Talk about approach-avoidance. Taking down our fall decorations, which I confess to liking far more than the Christmas ones, is always tough.
Being an autumn child, I love the cozy richness of fall’s bronze-burnished hues, the deep oranges and golds of pumpkins and gourds, the incandescence of leaves and most of all, the colors of Indian corn.
It looks so festive on tabletops and on the hearth, adding its own scent to the sweet aromas of ripening apples and quinces, and the baking spice cloud that hovers around the harvest candles my friend Mary knows I adore.
The only things that can put me over the edge to pack it all away are the promise of the scent of fir, the Chinese rendition of “White Christmas” from my somewhat ditzy snowy musicale, the anticipation of the festive lights my husband strings up everywhere and the reunion with all those precious keepsake ornaments my mother and grandmother gave me over the years.
Tarnished as the silver (plated) bells are, I grudgingly clean them with metal polish – the same bottle I’ve had for decades – and suddenly they are bright with the glow, the jingle and the memories of holidays past. I think fondly of my paternal grandmother, who always had the most elegantly decorated home and the perfect, white dove-adorned tree.
It floors me to hold in my hand my favorite bell, inscribed Christmas 1978. That time in my life is so foreign, I have to struggle to remember on which Christmas tree it was first hung. Where was I? Must have been Framingham, MA: a little old place on Pond Street where we actually got a decent-sized tree, and for the first time, my first husband and I cranked out gallon after gallon of homemade Kahlua and Galliano to give as gifts—that which we did not consume in the experimentation phase.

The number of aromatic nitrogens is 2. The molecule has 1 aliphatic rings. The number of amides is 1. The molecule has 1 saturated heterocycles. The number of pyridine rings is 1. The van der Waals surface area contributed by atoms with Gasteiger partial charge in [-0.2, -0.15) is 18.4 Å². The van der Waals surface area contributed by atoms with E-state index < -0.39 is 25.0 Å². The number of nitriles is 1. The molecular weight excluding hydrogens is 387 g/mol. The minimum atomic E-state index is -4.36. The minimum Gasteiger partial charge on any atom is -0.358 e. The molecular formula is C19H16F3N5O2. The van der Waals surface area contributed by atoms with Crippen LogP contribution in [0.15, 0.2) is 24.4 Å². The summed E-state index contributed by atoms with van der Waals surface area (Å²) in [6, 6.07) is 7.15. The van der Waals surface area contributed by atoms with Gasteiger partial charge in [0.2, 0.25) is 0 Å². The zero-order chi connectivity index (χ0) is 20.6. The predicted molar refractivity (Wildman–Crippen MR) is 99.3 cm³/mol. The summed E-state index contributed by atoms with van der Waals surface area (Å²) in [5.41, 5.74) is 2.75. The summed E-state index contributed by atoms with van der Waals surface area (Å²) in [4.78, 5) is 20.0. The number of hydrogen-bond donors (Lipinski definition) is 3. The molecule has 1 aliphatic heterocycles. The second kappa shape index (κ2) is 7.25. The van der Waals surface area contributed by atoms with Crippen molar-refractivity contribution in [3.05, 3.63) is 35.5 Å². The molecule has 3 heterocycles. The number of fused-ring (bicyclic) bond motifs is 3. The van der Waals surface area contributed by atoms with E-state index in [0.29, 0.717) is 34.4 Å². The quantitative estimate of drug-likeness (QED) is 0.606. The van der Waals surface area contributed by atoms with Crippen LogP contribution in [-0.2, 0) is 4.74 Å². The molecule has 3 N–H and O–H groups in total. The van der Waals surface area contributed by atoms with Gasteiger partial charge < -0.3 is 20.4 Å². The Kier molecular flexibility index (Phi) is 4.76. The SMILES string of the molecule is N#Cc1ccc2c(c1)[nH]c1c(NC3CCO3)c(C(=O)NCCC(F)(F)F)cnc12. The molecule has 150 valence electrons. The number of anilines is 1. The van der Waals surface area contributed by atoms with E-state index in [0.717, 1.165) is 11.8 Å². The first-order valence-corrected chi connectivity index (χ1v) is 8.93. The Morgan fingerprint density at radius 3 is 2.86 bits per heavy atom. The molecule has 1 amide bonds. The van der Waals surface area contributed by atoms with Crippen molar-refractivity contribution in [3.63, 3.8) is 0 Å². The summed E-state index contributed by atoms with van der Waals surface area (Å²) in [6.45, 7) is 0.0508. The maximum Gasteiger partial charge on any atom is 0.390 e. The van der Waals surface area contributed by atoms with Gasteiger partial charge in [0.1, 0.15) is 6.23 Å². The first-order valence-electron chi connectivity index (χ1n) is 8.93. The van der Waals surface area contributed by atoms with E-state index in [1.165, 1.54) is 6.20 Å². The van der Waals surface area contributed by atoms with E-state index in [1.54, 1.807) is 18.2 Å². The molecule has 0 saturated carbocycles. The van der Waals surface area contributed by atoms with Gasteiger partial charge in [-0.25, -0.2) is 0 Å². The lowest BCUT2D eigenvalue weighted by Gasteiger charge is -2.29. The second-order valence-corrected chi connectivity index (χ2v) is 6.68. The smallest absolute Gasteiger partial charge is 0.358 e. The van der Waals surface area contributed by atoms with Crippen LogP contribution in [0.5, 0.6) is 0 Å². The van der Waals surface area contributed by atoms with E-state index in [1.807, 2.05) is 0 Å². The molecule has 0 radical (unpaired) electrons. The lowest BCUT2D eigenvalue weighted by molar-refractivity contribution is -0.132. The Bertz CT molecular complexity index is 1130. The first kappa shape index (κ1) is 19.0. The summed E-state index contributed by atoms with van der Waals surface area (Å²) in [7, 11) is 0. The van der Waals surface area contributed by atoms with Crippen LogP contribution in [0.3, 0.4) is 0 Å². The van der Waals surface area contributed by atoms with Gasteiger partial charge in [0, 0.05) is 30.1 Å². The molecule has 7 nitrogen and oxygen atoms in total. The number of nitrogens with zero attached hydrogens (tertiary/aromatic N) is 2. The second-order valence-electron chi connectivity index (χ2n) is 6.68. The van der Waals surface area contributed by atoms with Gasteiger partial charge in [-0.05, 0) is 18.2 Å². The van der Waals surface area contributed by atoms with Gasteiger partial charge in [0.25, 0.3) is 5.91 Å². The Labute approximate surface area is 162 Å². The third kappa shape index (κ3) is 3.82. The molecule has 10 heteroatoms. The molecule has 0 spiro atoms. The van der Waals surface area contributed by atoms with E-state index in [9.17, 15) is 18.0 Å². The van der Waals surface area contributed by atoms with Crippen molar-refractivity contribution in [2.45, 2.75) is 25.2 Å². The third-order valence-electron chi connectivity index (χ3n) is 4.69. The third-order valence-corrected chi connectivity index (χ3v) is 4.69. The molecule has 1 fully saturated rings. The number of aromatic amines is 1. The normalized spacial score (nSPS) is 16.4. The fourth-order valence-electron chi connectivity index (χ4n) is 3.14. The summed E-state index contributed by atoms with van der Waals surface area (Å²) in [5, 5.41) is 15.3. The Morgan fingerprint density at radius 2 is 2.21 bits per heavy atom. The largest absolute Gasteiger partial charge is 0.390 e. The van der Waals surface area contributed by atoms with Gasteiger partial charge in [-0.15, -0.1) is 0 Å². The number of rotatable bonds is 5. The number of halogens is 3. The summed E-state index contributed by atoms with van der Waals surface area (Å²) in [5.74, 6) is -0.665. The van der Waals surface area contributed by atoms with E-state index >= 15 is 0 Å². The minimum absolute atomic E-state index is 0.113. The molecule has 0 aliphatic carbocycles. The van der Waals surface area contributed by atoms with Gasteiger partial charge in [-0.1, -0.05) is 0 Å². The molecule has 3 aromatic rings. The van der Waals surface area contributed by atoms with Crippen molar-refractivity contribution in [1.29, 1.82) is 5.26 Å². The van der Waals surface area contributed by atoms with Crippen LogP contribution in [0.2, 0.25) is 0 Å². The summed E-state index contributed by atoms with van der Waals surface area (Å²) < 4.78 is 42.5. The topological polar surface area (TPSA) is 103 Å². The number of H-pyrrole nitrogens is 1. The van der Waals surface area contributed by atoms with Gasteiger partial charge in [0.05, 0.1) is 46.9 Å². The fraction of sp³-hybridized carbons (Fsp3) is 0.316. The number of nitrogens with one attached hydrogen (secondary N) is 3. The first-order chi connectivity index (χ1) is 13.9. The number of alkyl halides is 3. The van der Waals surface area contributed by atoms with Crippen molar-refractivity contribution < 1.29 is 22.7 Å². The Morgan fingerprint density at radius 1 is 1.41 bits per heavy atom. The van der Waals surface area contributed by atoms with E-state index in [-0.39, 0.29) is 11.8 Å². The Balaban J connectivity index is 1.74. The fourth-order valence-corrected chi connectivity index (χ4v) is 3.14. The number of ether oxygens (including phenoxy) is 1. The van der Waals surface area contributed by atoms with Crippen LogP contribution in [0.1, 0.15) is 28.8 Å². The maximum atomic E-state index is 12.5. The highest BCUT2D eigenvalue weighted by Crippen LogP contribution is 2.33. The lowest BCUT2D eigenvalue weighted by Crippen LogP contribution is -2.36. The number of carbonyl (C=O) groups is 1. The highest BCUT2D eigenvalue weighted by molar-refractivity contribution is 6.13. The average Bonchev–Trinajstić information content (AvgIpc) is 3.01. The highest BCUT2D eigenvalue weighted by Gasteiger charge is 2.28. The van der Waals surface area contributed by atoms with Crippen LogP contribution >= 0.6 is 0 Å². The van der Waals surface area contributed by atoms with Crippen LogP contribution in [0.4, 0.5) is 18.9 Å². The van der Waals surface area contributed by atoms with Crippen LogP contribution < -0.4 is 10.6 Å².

The other precious ornaments are the fragile set of small glass hearts, probably made in Germany, that my Mom gave me at least 30 years ago. Let’s just say a few have broken along the way: symbolic of life’s toll. I don’t remember which ones are missing any more, but I am ever more grateful to the ones that remain, chipped, faded, worn, yet proudly reprising their yearly role as my true harbinger of the holidays.
They serve to remind of many past Christmases, most spent in a whirlwind of visitation as we dashed through sleet and snow to family gatherings across the east coast.
It’s been years since we’ve actually had a Christmas tree: our home is surrounded by them, so it hardly seems fair to doom one to death. Instead, the hearts are hung with care on a funky Oaxacan cactus sculpture purchased in Santa Fe on a Christmas pilgrimage.
May lovely holiday memories surround you as you unpack your treasures, new and old, to decorate your home this season.